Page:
Life is Strange: Exploration and Motivation

Jammed out to episode 1 of Life is Strange over the last few weeks. Didn’t even know it was Squeenix until they mentioned the Spirits Within, and then I was like “I CANNOT ESCAPE THIS COMPANY.” Anyway, it made me look at how exploration games can kind of suffer from a character vs. game disconnect, and how that looks.

The game is an exploration game: the point is to sort of go through and experience as much of it as possible, to see where your decisions lead, to find out what your button presses do to the software and the story as it plays out.

But there was a point where I felt that agenda, and the agenda of the protagonist, were in conflict.

You play Max, teenager at a new school where you don’t know anyone. It is driven home early in the game with diary entries how Max is very new and has been very busy, so much so that she hasn’t had a chance to re-connect with her friend who lives in the neighborhood. Early on, the cliques are established – there’s the popular mean girls, the popular idiot boys, the “skater” crowd that Max is kind of into, the Ducky character (seriously, this game — at least in this episode — is mostly John Hughes with a dollop of the fantastical). And there’s a scene where you can get to know the folks at your school better — everyone’s hanging out in the quad and Max has to go do a thing that isn’t very time-sensitive.

It’s early enough in the game where you have a sense of these cliques, and how Max feels about them, but before the drama level starts ramping up, just beyond the “newbie zone” where you’re getting used to the mechanical interface and your basic powers. You have a good sense of what’s in Max’s head about the various classmates at this point…

….and the second person you see out the door of the school is one of the Jerk Crowd. You’re given an option to talk to him.

I didn’t.

Each of the significant named characters kind of has their own vingette here, and the space seems clearly designed for you to get to know some of the significant NPC’s a little better. Talk to the broody ace photographer, the nerdy creepy kid, the quirky Asian stereotype that Max wants to hook up with Ducky….a lot of these characters Max would conceivably talk to a bit (though likely not seek out as I did in my playthrough…but I’m thorough). But the jerks? The jocks? The insular kid reading on the bench? Why would Max care? The game gives you the option of interacting with these folks, but the main character’s motives and outlook provide a disconnect.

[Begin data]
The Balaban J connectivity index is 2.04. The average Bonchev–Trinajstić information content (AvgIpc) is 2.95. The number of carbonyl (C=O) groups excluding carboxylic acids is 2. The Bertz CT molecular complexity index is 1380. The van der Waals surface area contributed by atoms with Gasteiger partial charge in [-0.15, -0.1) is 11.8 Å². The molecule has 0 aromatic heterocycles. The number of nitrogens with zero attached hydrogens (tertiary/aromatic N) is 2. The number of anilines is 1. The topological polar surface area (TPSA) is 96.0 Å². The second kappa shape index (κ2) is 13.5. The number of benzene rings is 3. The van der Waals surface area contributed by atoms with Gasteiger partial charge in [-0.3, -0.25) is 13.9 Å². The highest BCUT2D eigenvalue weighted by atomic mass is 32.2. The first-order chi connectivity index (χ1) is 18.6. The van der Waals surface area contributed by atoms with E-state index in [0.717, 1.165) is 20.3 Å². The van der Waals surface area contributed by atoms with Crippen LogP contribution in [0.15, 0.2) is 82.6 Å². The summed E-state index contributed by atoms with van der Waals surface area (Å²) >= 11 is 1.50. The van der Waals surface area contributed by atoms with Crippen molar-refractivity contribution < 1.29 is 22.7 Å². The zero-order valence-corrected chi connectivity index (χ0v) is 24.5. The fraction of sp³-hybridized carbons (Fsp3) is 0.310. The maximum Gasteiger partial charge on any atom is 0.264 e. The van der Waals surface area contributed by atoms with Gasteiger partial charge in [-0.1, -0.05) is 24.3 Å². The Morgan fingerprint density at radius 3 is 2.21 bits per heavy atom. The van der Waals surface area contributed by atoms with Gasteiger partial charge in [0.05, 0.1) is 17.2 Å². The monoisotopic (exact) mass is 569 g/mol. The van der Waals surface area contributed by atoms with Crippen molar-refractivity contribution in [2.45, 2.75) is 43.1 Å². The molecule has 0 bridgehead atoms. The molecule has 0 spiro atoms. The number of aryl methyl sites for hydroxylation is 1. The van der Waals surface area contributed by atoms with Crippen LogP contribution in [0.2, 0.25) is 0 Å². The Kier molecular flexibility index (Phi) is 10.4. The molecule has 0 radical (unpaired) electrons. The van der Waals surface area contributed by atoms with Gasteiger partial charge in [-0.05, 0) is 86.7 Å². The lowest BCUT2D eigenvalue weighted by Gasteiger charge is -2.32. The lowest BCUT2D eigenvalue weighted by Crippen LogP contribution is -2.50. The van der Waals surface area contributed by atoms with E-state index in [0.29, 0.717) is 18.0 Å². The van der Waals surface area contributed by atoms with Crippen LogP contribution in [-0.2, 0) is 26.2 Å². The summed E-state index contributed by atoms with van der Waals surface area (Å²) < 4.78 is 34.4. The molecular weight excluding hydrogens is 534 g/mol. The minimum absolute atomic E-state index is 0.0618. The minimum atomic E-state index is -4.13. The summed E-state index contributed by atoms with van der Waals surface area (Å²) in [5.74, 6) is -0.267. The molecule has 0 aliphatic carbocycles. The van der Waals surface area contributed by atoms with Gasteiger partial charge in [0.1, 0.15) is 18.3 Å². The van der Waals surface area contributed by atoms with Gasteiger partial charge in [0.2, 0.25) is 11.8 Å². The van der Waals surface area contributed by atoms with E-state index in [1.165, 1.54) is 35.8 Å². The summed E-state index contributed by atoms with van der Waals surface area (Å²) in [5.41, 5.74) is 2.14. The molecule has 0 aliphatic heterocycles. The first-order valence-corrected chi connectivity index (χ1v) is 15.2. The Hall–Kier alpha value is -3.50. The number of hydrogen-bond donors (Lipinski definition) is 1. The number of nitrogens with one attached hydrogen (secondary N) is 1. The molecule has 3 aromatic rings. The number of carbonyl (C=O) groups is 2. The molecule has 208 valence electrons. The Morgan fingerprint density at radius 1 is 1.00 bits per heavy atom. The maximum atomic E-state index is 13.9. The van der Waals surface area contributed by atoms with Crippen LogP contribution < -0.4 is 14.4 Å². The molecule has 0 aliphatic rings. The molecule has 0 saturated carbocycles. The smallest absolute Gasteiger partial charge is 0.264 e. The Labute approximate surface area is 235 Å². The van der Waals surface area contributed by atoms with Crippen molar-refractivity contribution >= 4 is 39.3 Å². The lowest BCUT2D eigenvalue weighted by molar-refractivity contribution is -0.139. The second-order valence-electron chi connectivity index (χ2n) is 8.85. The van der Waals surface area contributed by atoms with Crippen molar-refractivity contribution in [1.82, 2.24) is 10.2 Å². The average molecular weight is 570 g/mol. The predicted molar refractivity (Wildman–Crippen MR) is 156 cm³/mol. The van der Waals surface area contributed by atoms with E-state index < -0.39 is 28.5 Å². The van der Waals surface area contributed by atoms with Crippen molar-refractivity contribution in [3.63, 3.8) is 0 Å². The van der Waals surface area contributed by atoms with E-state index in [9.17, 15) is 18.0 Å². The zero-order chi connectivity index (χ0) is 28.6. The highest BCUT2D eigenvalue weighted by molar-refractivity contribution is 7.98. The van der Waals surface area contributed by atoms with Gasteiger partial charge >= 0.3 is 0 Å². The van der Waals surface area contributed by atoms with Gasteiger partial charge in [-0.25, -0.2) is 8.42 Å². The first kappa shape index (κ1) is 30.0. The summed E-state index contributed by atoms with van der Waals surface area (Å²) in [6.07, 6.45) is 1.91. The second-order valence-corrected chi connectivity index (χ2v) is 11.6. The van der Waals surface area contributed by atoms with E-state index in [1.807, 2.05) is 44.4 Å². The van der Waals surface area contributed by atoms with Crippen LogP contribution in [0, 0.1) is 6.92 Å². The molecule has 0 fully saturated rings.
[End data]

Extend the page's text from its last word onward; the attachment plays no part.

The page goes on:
At these moments, the skeleton of the game is transparent beneath the layer of narrative and character. It doesn’t matter if Max would ever care about the creepy janitor…he’s there…you can talk to him…it’s part of the game experience. Because this is a game about exploration. It doesn’t matter if the character would do it, the game allows you to do it.

But Max isn’t a silent avatar, a voiceless protagonist a la most Nintendo characters. She’s not just a vessel for mechanics. She’s there because she is the protagonist in a story, someone with hopes and dreams and fears that you’re asked to care about. If she’s going to talk to the arrogant jerk with the girls hanging off him, she’s going to need a reason to do it, beyond “the player made her.”

This reason wouldn’t be impossible to give, or to demonstrate, but it would require that the story give a little more nuance and complexity than it did at first. Scenes that show that the Vortex Club is not as awful as it might seem. Scenes that show Max as possibly interested in their isolated little world. Scenes that make the character as curious about these NPC’s as I was as a player.

What I like about Life is Strange is its delightful central mechanic, the thing that could only allow this to ever be a game, the ability to reverse your decisions after you see their consequences. It makes me ponder what lasting consequences look like as a game system, as a thing to play with and manipulate. I also love that it has a strong narrative quality, that it focuses on characters and explores their motivations. But if you’re going to spend a lot of energy on giving us a very believable protagonist, and then ask us to violate what that protagonist would do in the interest of the game’s structure…I don’t know that this is the best use of time. If you want to give me the option to talk to the jerks, you should also give me a reason that this would not be entirely out of character.

…anyway just some initial thoughts, to start this blog back up after a period of latency. MOAR SOON.